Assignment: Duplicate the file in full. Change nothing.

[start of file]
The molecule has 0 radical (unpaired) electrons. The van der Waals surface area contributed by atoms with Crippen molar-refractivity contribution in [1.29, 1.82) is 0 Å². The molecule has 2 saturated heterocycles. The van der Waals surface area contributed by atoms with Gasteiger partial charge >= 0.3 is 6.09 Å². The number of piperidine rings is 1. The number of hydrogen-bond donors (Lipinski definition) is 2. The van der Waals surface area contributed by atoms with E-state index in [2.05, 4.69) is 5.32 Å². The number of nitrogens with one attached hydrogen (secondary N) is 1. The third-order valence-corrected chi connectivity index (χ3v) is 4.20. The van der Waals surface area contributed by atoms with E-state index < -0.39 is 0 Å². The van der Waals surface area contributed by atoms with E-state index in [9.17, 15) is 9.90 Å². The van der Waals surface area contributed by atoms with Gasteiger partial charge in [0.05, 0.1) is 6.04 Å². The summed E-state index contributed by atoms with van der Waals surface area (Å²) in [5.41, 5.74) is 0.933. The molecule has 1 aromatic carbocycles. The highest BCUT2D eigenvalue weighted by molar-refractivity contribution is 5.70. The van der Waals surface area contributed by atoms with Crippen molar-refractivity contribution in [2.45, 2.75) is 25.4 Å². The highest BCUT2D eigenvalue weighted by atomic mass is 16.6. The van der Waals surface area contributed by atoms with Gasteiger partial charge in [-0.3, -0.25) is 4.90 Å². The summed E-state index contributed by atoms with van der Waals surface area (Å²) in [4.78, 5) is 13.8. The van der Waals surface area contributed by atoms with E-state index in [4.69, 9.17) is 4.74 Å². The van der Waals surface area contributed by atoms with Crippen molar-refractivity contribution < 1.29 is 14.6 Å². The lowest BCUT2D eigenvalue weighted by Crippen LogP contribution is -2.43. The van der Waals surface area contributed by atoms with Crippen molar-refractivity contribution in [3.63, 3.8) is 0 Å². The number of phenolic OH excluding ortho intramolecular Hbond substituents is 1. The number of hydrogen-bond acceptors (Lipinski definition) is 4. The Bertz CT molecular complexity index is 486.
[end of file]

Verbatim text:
The molecule has 0 radical (unpaired) electrons. The van der Waals surface area contributed by atoms with Crippen molar-refractivity contribution in [1.29, 1.82) is 0 Å². The molecule has 2 saturated heterocycles. The van der Waals surface area contributed by atoms with Gasteiger partial charge >= 0.3 is 6.09 Å². The number of piperidine rings is 1. The number of hydrogen-bond donors (Lipinski definition) is 2. The van der Waals surface area contributed by atoms with E-state index in [2.05, 4.69) is 5.32 Å². The number of nitrogens with one attached hydrogen (secondary N) is 1. The third-order valence-corrected chi connectivity index (χ3v) is 4.20. The van der Waals surface area contributed by atoms with E-state index < -0.39 is 0 Å². The van der Waals surface area contributed by atoms with E-state index in [9.17, 15) is 9.90 Å². The van der Waals surface area contributed by atoms with Gasteiger partial charge in [0.05, 0.1) is 6.04 Å². The summed E-state index contributed by atoms with van der Waals surface area (Å²) in [5.41, 5.74) is 0.933. The molecule has 1 aromatic carbocycles. The highest BCUT2D eigenvalue weighted by molar-refractivity contribution is 5.70. The van der Waals surface area contributed by atoms with Crippen molar-refractivity contribution in [2.45, 2.75) is 25.4 Å². The highest BCUT2D eigenvalue weighted by atomic mass is 16.6. The van der Waals surface area contributed by atoms with Gasteiger partial charge in [-0.3, -0.25) is 4.90 Å². The summed E-state index contributed by atoms with van der Waals surface area (Å²) in [4.78, 5) is 13.8. The van der Waals surface area contributed by atoms with E-state index in [4.69, 9.17) is 4.74 Å². The van der Waals surface area contributed by atoms with Crippen molar-refractivity contribution < 1.29 is 14.6 Å². The lowest BCUT2D eigenvalue weighted by Crippen LogP contribution is -2.43. The van der Waals surface area contributed by atoms with Crippen molar-refractivity contribution in [3.63, 3.8) is 0 Å². The number of phenolic OH excluding ortho intramolecular Hbond substituents is 1. The number of hydrogen-bond acceptors (Lipinski definition) is 4. The Bertz CT molecular complexity index is 486.